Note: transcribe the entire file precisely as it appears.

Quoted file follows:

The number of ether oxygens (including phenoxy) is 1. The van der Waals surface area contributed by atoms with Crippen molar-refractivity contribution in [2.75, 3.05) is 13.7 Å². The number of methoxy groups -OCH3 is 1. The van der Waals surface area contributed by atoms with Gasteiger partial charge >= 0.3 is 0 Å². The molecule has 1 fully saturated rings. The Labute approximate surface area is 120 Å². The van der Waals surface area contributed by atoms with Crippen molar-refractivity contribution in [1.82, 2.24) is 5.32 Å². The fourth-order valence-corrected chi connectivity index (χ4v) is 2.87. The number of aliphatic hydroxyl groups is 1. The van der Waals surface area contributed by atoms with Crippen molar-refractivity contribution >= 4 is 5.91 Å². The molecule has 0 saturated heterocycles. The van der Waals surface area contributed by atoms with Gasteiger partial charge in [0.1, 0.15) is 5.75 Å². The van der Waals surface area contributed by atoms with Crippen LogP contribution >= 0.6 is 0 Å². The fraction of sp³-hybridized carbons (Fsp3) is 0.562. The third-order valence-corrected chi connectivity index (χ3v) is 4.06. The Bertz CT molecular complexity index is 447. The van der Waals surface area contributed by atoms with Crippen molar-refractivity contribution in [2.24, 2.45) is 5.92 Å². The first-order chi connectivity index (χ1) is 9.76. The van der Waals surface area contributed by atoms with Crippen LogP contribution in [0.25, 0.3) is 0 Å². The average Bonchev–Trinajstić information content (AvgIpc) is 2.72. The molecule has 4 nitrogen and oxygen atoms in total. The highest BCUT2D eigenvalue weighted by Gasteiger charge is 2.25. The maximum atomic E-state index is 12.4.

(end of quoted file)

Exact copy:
The number of ether oxygens (including phenoxy) is 1. The van der Waals surface area contributed by atoms with Crippen molar-refractivity contribution in [2.75, 3.05) is 13.7 Å². The number of methoxy groups -OCH3 is 1. The van der Waals surface area contributed by atoms with Gasteiger partial charge >= 0.3 is 0 Å². The molecule has 1 fully saturated rings. The Labute approximate surface area is 120 Å². The van der Waals surface area contributed by atoms with Crippen molar-refractivity contribution in [1.82, 2.24) is 5.32 Å². The fourth-order valence-corrected chi connectivity index (χ4v) is 2.87. The number of aliphatic hydroxyl groups is 1. The van der Waals surface area contributed by atoms with Crippen molar-refractivity contribution >= 4 is 5.91 Å². The molecule has 0 saturated heterocycles. The van der Waals surface area contributed by atoms with Gasteiger partial charge in [0.1, 0.15) is 5.75 Å². The van der Waals surface area contributed by atoms with Crippen LogP contribution >= 0.6 is 0 Å². The fraction of sp³-hybridized carbons (Fsp3) is 0.562. The third-order valence-corrected chi connectivity index (χ3v) is 4.06. The Bertz CT molecular complexity index is 447. The van der Waals surface area contributed by atoms with Crippen molar-refractivity contribution in [2.24, 2.45) is 5.92 Å². The first-order chi connectivity index (χ1) is 9.76. The van der Waals surface area contributed by atoms with Crippen LogP contribution in [0.25, 0.3) is 0 Å². The average Bonchev–Trinajstić information content (AvgIpc) is 2.72. The molecule has 4 nitrogen and oxygen atoms in total. The highest BCUT2D eigenvalue weighted by Gasteiger charge is 2.25. The maximum atomic E-state index is 12.4.